If only all exposure was that good
Some folks in Basalt wish the town was as easy to find along Highway 82 as it recently was in the pages of The New York Times.The town was the subject of a flattering portrayal in the “Havens” section of the New York Times on Friday, Feb. 11. The article favorably described Basalt as a more laid-back and less expensive alternative to Aspen.Michael Lipkin, a partner in the Willits development, was quoted in the piece by Lois Smith Brady as saying Basalt is attracting the same type of outdoorsy people Aspen lured 20 years ago. (Perhaps he also meant to say that Basalt is attracting many of the exact same people who moved to Aspen 20 years ago.)
While that might be a good thing, depending on perspective, there was this ominous warning: “Basalt is also beginning to attract New Yorkers who don’t want to bump into people from their apartment buildings.” It seems the latest wave of émigrés from New York are picking Basalt to avoid predecessors who located in Aspen.Reticent New Yorkers aside, the report made Basalt out to be a cool place – even if Brady’s timing was a bit off. She made it sound like Basalt “suddenly” became hip this winter with the expansion of Highway 82 to four lanes. Some folks would argue the town was hip 10, 35 or even 100 years ago.Nonetheless, Basalt Town Council members raved about the story when they meet with Basalt Chamber of Commerce Director Liz Phillips last week. They asked how Basalt was lucky enough to land such a glowing piece. When pressed, Phillips disclosed to the board that Brady lives nearby.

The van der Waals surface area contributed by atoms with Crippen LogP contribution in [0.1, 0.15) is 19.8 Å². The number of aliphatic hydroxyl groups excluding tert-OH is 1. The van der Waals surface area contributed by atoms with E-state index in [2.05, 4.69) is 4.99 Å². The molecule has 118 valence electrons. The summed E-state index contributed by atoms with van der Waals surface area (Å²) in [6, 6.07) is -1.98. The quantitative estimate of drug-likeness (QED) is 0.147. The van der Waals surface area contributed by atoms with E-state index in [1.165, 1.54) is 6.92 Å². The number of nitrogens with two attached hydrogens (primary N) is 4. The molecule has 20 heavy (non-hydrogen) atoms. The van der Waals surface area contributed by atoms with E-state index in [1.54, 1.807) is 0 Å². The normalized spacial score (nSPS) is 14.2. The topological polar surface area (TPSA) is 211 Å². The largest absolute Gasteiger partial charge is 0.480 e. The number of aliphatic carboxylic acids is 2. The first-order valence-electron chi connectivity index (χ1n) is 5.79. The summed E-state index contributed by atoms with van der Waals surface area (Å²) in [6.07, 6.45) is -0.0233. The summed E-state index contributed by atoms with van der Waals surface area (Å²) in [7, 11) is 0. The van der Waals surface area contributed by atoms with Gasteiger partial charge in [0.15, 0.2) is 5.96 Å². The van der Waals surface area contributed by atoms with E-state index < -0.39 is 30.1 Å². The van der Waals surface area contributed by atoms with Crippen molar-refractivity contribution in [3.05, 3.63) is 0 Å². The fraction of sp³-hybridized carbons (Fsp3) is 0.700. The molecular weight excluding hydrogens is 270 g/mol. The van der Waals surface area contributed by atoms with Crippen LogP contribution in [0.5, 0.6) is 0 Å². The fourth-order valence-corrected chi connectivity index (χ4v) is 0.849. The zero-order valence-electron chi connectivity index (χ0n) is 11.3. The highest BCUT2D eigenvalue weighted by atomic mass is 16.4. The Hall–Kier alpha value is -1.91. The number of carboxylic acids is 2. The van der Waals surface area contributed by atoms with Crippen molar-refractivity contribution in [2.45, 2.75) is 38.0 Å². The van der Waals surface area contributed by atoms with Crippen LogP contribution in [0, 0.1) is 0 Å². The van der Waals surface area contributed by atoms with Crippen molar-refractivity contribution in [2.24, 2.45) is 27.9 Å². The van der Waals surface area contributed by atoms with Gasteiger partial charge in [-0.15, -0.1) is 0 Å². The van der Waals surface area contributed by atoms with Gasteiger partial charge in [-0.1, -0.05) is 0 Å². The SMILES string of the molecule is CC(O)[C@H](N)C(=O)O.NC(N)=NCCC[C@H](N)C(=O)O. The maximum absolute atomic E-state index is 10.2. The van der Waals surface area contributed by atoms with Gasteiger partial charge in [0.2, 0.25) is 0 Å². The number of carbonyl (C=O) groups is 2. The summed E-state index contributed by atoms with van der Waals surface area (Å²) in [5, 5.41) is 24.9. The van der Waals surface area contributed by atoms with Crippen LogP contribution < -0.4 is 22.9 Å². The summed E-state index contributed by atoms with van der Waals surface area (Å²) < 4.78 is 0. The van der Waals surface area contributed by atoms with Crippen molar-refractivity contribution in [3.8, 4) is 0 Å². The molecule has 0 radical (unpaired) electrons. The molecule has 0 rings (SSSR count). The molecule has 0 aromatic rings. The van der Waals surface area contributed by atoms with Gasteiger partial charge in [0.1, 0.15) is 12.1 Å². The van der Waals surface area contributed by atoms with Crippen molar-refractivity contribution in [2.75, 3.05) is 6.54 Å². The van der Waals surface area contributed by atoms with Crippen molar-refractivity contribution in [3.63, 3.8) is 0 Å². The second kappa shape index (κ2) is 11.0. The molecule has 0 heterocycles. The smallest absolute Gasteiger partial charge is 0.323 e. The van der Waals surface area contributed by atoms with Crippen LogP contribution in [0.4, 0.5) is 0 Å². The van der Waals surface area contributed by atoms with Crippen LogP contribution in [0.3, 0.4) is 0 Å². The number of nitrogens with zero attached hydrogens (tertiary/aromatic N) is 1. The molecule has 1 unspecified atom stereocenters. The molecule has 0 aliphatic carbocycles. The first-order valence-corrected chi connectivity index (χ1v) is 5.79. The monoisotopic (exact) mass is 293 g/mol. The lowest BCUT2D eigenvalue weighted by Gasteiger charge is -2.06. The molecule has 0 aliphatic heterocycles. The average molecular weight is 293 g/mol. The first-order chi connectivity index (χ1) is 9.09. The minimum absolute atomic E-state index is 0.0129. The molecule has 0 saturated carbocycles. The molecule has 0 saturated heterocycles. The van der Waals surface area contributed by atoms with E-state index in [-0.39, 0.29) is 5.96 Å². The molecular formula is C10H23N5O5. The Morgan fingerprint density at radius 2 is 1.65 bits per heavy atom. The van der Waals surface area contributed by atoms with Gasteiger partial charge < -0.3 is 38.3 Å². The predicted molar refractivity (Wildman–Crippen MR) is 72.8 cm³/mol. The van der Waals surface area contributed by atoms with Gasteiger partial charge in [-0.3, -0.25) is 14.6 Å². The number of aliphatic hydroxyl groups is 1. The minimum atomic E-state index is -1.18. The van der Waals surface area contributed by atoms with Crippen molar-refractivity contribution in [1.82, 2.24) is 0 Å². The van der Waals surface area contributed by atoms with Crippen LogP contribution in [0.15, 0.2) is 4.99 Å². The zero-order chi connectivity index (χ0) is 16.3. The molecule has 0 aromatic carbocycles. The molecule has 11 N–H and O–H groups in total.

Councilwoman Anne Freedman brought up a different type of exposure issue. She said she often skis alone and talks to visitors while riding chairlifts. Often she finds that they have heard of Basalt but aren’t exactly sure where or what it is, she said.Too often, Freedman said, they think Basalt consists only of the odd assortment of convenience businesses and light industrial buildings visible from Highway 82.”They see the Basalt Store and the tire store, but they don’t know there’s a town there,” Freedman said.
As she has consistently insisted for years in office, Freedman said Basalt needs better ways of directing out-of-towners to the charming downtown.Phillips said that’s a tough issue because the Colorado Department of Transportation has restrictions on the type and size of signs that can be placed along its right-of-way. Some relief is coming later this year when a “Basalt Historic Downtown” will be placed at the main intersection into town, Phillips said. But she agreed that exposure continues to be an issue the Basalt tries to improve.Scott Condon’s e-mail address is email@example.com.
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